Review – Maskmen

Nacho Libre quotes not included, but highly recommended.

Maskmen box


Designer Jun Sasaki, Taiki Shinzawa (新澤 大樹)

Artist Jun Sasaki

Publisher Oink Games

Category Family Card Game

Length 20-30min

Release Date 2014

Player Count 2-6

Pro wrestling in card game format! Become the manager of pro wrestlers, promote wrestlers, and find out who’s the strongest (and best promoter)!


In Maskmen, each players plays as a pro wrestling promoter. The goal of the game is simple: have the most points after 4 seasons. The goal of the seasons is also simple: be the first (or at least 2nd) player to get rid of all your cards. 

Each player will receive a certain number of cards, depending on the number of players. Gameplay is simple: play 1-3 cards of the same type from your hand. In order to play a card, it must be stronger than the current cards out there. Once a wrestler is proven stronger than another wrestler, players create logic trees. For the rest of the current season, the wrestler’s strengths are locked in (if pink is stronger than orange which is stronger than green, then green cannot be stronger than pink). If anyone can’t play, they must throw in the towel and abstain from playing cards until everyone else has thrown in the towel. Once everyone has thrown in the towel, whoever last played a card gets to promote a wrestler. 

Card play takes a bit to get the hang of, but it’s simply:

  • If you’re promoting because there aren’t any wrestlers currently in play, you can play…
    • 1 card if it’s the first time a wrestler is being promoted (he’s not in a strength tree).
    • 1-3 cards of a wrestler that’s already been promoted. 
  • If someone else played before you and you’re needing to beat the current wrestler, you can play…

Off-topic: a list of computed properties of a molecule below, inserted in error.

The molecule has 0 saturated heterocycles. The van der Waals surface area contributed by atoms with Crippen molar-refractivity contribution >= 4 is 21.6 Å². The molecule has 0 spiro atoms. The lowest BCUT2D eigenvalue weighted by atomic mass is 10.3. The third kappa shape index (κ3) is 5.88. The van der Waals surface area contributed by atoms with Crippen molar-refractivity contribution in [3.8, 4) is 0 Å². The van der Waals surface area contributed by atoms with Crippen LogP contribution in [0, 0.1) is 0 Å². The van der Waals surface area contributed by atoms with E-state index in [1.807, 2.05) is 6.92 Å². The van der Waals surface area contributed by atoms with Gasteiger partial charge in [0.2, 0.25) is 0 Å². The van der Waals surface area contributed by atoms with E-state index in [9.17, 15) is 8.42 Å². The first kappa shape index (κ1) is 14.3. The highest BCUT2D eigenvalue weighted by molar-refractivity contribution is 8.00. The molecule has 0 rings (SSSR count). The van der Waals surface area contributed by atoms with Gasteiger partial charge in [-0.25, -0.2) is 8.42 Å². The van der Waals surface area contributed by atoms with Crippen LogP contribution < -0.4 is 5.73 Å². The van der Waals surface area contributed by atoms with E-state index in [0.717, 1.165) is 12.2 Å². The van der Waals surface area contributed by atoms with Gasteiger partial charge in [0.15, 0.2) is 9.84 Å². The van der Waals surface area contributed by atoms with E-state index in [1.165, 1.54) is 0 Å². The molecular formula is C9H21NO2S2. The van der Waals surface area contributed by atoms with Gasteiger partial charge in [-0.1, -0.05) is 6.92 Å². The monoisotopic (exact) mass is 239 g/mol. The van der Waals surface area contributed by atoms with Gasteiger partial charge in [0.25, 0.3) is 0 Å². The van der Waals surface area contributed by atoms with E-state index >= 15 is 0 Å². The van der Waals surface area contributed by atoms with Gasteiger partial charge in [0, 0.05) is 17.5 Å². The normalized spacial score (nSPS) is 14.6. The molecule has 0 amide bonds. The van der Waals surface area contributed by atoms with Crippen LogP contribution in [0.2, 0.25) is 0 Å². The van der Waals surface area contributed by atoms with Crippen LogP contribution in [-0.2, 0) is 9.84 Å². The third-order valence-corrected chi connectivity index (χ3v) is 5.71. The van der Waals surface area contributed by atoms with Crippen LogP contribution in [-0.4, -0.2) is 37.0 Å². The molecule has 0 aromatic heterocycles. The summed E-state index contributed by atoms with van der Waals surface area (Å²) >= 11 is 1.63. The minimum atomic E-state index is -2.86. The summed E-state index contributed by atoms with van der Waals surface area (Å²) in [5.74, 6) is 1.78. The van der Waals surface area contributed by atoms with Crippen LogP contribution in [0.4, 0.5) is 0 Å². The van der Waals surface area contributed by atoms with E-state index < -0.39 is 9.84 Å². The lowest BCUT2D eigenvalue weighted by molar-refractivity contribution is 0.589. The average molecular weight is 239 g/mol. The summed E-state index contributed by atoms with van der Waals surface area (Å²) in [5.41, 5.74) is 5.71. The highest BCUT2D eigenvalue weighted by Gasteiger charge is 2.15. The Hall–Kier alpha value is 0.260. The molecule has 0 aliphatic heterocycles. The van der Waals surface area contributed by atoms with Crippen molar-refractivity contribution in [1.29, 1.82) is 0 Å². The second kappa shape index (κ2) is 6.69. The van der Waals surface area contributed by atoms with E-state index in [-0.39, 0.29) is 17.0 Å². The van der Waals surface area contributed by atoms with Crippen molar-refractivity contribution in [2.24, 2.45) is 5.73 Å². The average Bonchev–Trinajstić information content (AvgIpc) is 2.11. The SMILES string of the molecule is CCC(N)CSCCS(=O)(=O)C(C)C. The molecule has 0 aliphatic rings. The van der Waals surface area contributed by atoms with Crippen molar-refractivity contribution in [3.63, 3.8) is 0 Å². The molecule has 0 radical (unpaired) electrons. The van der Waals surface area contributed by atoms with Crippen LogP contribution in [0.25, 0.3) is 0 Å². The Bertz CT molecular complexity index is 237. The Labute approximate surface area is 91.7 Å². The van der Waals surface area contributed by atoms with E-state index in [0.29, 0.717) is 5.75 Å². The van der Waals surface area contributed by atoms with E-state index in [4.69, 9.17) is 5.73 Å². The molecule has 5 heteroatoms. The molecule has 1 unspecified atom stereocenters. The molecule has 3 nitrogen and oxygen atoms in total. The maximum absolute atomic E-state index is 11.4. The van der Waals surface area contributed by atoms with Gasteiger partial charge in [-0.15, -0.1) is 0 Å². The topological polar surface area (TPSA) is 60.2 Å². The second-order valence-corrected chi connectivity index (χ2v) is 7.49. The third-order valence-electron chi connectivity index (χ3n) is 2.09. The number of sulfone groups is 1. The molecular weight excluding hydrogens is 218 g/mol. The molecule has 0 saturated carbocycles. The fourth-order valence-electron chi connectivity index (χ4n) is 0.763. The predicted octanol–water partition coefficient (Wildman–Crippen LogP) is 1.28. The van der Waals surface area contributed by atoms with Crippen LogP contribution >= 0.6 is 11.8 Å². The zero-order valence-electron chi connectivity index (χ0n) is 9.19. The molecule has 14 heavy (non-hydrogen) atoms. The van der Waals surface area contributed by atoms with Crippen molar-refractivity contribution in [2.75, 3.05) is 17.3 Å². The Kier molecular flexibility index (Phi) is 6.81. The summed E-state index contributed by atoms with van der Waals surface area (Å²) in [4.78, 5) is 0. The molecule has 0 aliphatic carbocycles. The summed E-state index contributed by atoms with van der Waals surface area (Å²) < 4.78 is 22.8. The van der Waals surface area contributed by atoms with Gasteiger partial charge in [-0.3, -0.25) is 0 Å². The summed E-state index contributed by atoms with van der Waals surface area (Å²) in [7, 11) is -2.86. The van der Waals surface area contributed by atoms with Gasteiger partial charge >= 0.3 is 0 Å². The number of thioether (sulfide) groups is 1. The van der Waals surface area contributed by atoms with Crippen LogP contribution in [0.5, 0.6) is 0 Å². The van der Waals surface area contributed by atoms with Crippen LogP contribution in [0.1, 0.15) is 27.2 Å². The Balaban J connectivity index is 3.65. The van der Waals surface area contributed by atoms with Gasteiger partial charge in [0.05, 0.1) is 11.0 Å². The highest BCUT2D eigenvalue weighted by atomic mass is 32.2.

• The same number of cards of the current wrestler using a wrestler who’s proven to be stronger (if purple is stronger than green, and 2 greens are on the table, you can play 2 purples). 
    • 1 card more than what’s currently on the table to prove the wrestler you’re playing is stronger than the current wrestler (1 pink is on the table, and someone plays 2 oranges, proving that orange is stronger than pink). 

The card play is super fun. There’s usually a couple good options available, and it’s exciting trying to figure which play is the most optimal. It’s also a joy for people who like stats (like me) to watch the logic trees develop. Of course, you’ll want to try and manipulate those logic trees. If you have 5 greens, you’ll want to make sure green ends up near the top and not on the bottom, where everyone can beat it. 

The components are phenomenal, from the simple yet vibrant artwork to the compact box. If I was giving a carbon footprint rating, this game would get a 10/10. Everything fits neatly in a small box, making Maskmen an ideal travel game. I do wish the cardstock was of higher quality because we’ve played this game so often. Game sleeves can fix that, but then the cards wouldn’t fit in the cute little box anymore. 

Maskmen is a small step up in complexity from games like Presidents and Karma King, but it’s a big step up in strategic value and fun. As a sports fan, I like the idea of promoting wrestlers and trying to finagle strength trees towards my advantage. As a card game fan, I like the idea of being able to pass for strategic advantage and having multiple options when it’s my turn to play. It also plays great at any player count. 

The Bottom Line

I recommend Maskmen to anyone looking for a thematic, light, fun card game. 



Author: Spencer Patterson

I'm a teacher, writer, and board game reviewer. I especially love board games that pull me in like a good book. My wife is my favorite gaming partner.